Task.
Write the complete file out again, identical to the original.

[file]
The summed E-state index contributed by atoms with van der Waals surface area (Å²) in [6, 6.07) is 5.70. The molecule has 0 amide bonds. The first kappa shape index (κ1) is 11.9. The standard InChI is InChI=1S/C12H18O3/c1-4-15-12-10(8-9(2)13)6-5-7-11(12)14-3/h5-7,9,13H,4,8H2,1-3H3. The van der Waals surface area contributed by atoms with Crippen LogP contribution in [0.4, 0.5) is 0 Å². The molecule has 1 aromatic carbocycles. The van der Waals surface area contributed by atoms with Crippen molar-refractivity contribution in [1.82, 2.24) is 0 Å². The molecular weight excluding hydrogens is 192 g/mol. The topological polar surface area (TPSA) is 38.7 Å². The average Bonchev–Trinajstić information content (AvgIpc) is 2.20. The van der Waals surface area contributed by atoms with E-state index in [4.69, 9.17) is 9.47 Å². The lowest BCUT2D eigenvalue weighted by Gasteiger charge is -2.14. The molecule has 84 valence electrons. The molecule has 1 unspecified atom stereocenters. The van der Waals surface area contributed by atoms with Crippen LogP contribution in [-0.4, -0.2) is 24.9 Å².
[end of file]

The summed E-state index contributed by atoms with van der Waals surface area (Å²) in [6, 6.07) is 5.70. The molecule has 0 amide bonds. The first kappa shape index (κ1) is 11.9. The standard InChI is InChI=1S/C12H18O3/c1-4-15-12-10(8-9(2)13)6-5-7-11(12)14-3/h5-7,9,13H,4,8H2,1-3H3. The van der Waals surface area contributed by atoms with Crippen LogP contribution in [0.4, 0.5) is 0 Å². The molecule has 1 aromatic carbocycles. The van der Waals surface area contributed by atoms with Crippen molar-refractivity contribution in [1.82, 2.24) is 0 Å². The molecular weight excluding hydrogens is 192 g/mol. The topological polar surface area (TPSA) is 38.7 Å². The average Bonchev–Trinajstić information content (AvgIpc) is 2.20. The van der Waals surface area contributed by atoms with E-state index in [4.69, 9.17) is 9.47 Å². The lowest BCUT2D eigenvalue weighted by Gasteiger charge is -2.14. The molecule has 84 valence electrons. The molecule has 1 unspecified atom stereocenters. The van der Waals surface area contributed by atoms with Crippen LogP contribution in [-0.4, -0.2) is 24.9 Å².